Those who did not get government posts captured what was left of the state infrastructure and started expanding their zones of influence in the provinces. Soon they started ruling autonomously over significant parts of the Afghan territory. They established international linkages to secure resources.

With the advent of the US led coalition western policy makers had sought to extend the central government’s authority across the entire country. The zonal system that allowed the warlords to stay in power in multiple provinces was abolished in 2002.

Furthermore, the governors were forced to relinquish any role as military commanders otherwise they had to resign. The objective of these moves was to help Karzai establish himself with the support of military warlords and their power by bringing them into the state apparatus and reducing their role as military leaders by moving them away from their power centres.

For this objective it was necessary to co-opt some of the main warlords to reduce their territorial influence. Marshal Fahim, who as military commander of the Northern Alliance, had captured Kabul in the fall of 2001 from the Taliban government, served both as Vice President and as Defence Minister in the Afghan Transitional Administration. Dostum became a Vice President.

A UN programme to defang their fighters and integrate them into the mainstream called the DDR(Disarming, Demobilizing, and Reintegrating) began functioning in 2003 and initially targeted 100,000 ex-combatants across six provinces: Kunduz, Bamiyan, Herat, Mazar-i-Sharif, Kabul, and Kandahar.

But it ended when it became apparent that keeping the Taliban in check was not something that the central government and the Afghan armed forces could do and Washington began to rearm the same militias to take on the Taliban.

Now with the Doha talks having failed to provide a solution; the exodus of the foreign forces; the Afghan armed forces, far larger in number than the Taliban, losing territory; and the peoples’ increasing distrust in the central government’s ability to provide security, the environment is ripe for the well- known warlords like Ismail Khan in Herat and Abdul Rashid Dostum to reassert themselves.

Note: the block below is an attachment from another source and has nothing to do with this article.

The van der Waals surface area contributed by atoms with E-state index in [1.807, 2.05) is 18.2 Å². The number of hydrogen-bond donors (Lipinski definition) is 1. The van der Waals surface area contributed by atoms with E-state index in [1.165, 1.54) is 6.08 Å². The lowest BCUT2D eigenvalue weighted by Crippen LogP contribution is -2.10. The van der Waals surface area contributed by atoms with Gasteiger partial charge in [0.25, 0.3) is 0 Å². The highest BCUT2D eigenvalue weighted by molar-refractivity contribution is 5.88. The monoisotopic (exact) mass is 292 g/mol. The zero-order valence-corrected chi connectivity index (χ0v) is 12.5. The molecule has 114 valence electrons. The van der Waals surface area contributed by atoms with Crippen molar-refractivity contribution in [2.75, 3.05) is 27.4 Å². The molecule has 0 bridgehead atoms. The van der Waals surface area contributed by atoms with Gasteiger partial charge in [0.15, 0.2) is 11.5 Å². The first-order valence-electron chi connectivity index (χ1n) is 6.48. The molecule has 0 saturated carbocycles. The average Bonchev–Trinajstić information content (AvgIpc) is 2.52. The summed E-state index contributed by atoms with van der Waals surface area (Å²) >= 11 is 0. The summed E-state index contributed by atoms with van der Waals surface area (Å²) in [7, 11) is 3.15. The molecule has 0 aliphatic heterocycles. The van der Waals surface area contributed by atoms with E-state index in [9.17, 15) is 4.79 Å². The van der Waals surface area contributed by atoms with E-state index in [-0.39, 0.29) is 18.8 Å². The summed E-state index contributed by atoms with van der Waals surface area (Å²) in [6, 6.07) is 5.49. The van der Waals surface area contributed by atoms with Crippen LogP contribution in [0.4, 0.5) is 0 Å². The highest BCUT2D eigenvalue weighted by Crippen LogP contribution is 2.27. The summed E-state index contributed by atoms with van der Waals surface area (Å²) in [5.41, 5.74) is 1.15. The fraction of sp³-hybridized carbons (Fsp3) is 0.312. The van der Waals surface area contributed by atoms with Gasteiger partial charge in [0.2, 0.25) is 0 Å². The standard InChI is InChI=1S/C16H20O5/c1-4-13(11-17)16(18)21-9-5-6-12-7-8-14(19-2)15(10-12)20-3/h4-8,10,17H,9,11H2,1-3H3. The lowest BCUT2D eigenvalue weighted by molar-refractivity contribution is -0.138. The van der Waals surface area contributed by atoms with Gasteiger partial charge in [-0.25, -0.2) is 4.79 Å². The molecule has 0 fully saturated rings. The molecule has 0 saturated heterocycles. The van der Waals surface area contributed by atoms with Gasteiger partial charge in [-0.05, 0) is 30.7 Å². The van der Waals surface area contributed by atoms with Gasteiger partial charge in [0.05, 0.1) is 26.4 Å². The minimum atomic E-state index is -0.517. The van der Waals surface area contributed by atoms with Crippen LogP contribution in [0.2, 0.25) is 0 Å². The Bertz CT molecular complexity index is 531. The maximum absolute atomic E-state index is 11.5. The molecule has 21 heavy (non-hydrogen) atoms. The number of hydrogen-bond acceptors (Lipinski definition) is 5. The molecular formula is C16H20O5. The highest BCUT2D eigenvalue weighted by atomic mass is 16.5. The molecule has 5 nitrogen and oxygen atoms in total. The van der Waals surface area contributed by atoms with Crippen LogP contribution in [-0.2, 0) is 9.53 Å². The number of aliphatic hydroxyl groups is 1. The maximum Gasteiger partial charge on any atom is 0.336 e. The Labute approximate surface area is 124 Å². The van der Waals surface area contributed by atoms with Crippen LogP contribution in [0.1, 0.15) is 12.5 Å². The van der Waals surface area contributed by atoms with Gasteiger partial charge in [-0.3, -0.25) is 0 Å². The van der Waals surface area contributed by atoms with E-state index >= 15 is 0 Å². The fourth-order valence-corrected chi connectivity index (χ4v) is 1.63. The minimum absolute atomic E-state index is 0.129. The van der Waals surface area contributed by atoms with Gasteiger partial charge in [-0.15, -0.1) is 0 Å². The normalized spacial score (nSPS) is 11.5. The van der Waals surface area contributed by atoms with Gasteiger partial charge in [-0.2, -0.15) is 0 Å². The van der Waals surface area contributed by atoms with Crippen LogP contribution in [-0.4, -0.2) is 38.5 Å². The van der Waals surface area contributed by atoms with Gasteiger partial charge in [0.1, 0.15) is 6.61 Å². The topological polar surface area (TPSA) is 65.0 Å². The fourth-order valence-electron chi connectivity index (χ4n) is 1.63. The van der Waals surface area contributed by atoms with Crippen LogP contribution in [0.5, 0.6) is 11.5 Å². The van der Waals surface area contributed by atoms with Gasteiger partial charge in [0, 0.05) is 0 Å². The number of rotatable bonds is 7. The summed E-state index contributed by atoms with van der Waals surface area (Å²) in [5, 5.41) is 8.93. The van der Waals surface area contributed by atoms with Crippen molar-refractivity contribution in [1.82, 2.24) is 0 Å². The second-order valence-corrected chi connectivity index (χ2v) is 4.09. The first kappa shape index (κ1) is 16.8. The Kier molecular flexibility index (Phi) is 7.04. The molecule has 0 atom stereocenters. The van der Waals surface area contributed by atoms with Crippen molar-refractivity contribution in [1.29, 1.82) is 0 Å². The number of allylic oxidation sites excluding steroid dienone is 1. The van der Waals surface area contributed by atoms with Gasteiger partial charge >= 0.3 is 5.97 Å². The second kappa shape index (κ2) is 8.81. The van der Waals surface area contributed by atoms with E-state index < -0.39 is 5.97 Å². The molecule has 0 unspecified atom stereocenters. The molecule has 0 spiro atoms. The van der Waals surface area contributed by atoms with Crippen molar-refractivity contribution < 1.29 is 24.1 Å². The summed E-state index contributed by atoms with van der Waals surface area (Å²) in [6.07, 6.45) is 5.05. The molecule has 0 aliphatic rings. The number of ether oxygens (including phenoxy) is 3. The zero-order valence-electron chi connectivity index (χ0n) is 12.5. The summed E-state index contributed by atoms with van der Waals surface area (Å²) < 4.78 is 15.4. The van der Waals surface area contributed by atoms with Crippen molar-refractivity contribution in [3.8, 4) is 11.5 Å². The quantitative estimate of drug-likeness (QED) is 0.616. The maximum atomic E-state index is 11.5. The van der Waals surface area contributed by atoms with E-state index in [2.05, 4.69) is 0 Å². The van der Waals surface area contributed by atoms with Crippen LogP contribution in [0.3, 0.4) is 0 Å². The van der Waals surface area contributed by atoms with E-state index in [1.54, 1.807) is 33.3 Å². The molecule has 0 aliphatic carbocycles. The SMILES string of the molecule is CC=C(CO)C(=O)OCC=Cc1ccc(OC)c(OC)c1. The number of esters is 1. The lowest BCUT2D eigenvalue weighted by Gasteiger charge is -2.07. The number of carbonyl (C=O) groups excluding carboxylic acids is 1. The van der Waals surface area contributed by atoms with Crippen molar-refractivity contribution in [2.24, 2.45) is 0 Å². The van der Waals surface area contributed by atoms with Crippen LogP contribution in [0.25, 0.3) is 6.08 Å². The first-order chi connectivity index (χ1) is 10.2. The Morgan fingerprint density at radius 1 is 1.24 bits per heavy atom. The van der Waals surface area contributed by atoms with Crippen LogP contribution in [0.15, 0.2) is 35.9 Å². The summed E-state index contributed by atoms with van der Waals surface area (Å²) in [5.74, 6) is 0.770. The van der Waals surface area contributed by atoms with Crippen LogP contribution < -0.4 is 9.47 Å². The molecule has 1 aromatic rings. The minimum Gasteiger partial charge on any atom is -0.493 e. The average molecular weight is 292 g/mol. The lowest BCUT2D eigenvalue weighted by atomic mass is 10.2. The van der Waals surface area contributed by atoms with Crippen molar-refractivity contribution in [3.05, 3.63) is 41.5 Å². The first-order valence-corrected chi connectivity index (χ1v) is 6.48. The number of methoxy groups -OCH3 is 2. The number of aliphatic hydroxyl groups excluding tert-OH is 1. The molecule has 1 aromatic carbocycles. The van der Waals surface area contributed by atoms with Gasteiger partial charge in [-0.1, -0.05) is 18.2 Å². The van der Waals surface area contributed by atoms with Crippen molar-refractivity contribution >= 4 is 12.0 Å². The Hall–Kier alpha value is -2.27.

Faced with the Taliban’s very effective offensive across the country the government had announced the raising of militias to fight the Taliban- a tailor made recipe that would help the warlords bolster the size of their militias and their own authority .

Abdur Rashid Dostum who was in Turkey reportedly for medical treatment had rushed back and Ghani was said to have given him responsibility for engaging the Taliban in the North. Ismail Khan, one of Afghanistan’s most prominent former warlords, had paraded hundreds of his militiamen at a rally in the western city of Herat on April 18.

Gulbuddin Hekmatyar, who had signed an agreement with the government in 2016 , and his armed supporters had conducted rallies in the provinces particularly in the northeastern province of Badakhshan where he said he was fighting the Taliban. It was not clear what he had done since the Taliban had taken Badakshan. A known survivor, he may have had an understanding with the Taliban.

Abdul Ghani Alipoor, known as Commander Sword ,a Hazara militia commander in Maidan Wardak had taken up arms in the central provinces after his community was said to have been repeatedly attacked by Kuchis, a nomad community, and the Taliban. Ahmad Massoud, the son of the late Lion of Panjshir Ahmad Shah Massoud, and Atta Mohammad Noor, a former governor and northern commander, are prominent warlords who have been taking on the Taliban advances in the country’s north.

The Americans are in a bind. Biden’s claim of ending America’s longest war is being tarnished. He has threatened to use B 52 bombers against the Taliban if they sought to take Kabul by force. The Americans have also said that any government established in Kabul by force would not gain international recognition.

What is intriguing is that the Taliban have not launched a frontal attack on Kabul. There have been bomb blasts including one targeting the Defense Minister which the Taliban have claimed. The waiting game on Kabul could be because possibly some arrangement could be in the works that would allow the Taliban an entry into Kabul without bloodshed.

A spokesman for the Taliban had repeatedly said that the group was committed to the negotiation path in Doha and did not want it to collapse. Khalilzad after talking to Taliban leaders had said that the Taliban were not averse to a coalition government as long as they had the lion’s share of power.

Media reports quoting sources said the government has offered the Taliban a share in government if the violence stopped. It is highly unlikely that the Taliban would accept as long as Ghani remained the President. Given that the US, Russia and Pakistan have all said they would not accept a completely Taliban dominated Islamic Emirate it is quite likely that, true to Afghan tradition, some deals may be arrived at to give some less anti-Taliban politicians a place in government.

Warlord Rashid Dostum, 'King' of Mazar-e-Sharif pledges to kill Taliban in  Afghanistan -

Cover Photograph: File picture of Dostum